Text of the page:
A contemporary assessment of change in humid tropical forests

Gregory P. Asner, Thomas K. Rudel, T. Mitchell Aide, Ruth Defries, Ruth Emerson

Research output: Contribution to journalArticle

291 Scopus citations

Abstract

In recent decades the rate and geographic extent of land-use and land-cover change has increased throughout the world's humid tropical forests. The pan-tropical geography of forest change is a challenge to assess, and improved estimates of the human footprint in the tropics are critical to understanding potential changes in biodiversity. We combined recently published and new satellite observations, along with images from Google Earth and a literature review, to estimate the contemporary global extent of deforestation, selective logging, and secondary regrowth in humid tropical forests. Roughly 1.4% of the biome was deforested between 2000 and 2005. As of 2005, about half of the humid tropical forest biome contained 50% or less tree cover. Although not directly comparable to deforestation, geographic estimates of selective logging indicate that at least 20% of the humid tropical forest biome was undergoing some level of timber harvesting between 2000 and 2005. Forest recovery estimates are even less certain, but a compilation of available reports suggests that at least 1.2% of the humid tropical forest biome was in some stage of long-term secondary regrowth in 2000. Nearly 70% of the regrowth reports indicate forest regeneration in hilly, upland, and mountainous environments considered marginal for large-scale agriculture and ranching. Our estimates of the human footprint are conservative because they do not resolve very small-scale deforestation, low-intensity logging, and unreported secondary regrowth, nor do they incorporate other impacts on tropical forest ecosystems, such as fire and hunting. Our results highlight the enormous geographic extent of forest change throughout the humid tropics and the considerable limitations of the science and technology available for such a synthesis.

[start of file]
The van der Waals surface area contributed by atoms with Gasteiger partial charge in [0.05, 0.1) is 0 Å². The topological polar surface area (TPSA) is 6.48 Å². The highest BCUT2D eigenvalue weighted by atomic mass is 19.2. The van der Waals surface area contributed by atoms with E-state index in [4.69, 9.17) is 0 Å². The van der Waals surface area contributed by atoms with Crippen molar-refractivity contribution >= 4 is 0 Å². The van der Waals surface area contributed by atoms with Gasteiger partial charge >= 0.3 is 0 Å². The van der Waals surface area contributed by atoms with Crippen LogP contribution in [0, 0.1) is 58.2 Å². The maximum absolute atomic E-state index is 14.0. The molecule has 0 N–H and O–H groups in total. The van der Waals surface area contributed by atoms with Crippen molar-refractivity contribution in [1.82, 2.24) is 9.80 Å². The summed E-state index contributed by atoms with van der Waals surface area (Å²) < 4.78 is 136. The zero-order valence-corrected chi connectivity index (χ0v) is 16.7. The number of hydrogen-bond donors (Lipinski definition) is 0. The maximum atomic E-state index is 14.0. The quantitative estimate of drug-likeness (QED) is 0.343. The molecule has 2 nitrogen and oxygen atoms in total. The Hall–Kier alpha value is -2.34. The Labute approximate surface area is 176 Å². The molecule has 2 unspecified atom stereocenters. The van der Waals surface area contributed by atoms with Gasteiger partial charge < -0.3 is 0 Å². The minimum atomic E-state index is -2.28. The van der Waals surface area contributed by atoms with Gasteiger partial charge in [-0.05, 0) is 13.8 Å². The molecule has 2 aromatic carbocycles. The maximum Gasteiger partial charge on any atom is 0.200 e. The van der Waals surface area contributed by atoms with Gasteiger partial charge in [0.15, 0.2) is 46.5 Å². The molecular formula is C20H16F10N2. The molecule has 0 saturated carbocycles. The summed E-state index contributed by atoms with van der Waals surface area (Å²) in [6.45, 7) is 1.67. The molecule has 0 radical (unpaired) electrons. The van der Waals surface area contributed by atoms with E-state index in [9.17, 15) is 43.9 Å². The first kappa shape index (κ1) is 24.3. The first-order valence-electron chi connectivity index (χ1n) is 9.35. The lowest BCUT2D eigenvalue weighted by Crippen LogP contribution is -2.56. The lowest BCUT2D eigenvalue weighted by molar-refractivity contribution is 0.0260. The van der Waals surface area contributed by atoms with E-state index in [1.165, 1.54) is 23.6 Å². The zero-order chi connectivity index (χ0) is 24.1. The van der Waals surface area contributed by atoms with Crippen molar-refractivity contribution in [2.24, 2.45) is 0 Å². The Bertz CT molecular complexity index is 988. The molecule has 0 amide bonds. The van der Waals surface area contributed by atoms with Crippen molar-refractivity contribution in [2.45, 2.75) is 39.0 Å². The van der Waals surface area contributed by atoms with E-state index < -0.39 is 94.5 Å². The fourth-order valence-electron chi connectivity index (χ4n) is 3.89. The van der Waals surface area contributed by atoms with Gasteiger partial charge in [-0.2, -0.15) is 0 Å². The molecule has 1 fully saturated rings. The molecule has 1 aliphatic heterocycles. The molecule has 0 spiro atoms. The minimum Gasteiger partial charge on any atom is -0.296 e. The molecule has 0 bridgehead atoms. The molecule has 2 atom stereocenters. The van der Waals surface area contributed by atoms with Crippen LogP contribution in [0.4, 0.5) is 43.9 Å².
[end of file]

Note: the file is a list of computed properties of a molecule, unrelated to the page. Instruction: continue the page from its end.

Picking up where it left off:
Original languageEnglish (US)
Pages (from-to)1386-1395
Number of pages10
JournalConservation Biology
Volume23
Issue number6
DOIs
StatePublished - Dec 1 2009
Externally publishedYes

Keywords

  • Deforestation
  • Forest degradation
  • Forest disturbance
  • Forest regrowth
  • Secondary forest
  • Selective logging
  • Timber harvesting

ASJC Scopus subject areas

  • Ecology, Evolution, Behavior and Systematics
  • Ecology
  • Nature and Landscape Conservation

Fingerprint Dive into the research topics of 'A contemporary assessment of change in humid tropical forests'. Together they form a unique fingerprint.

  • Cite this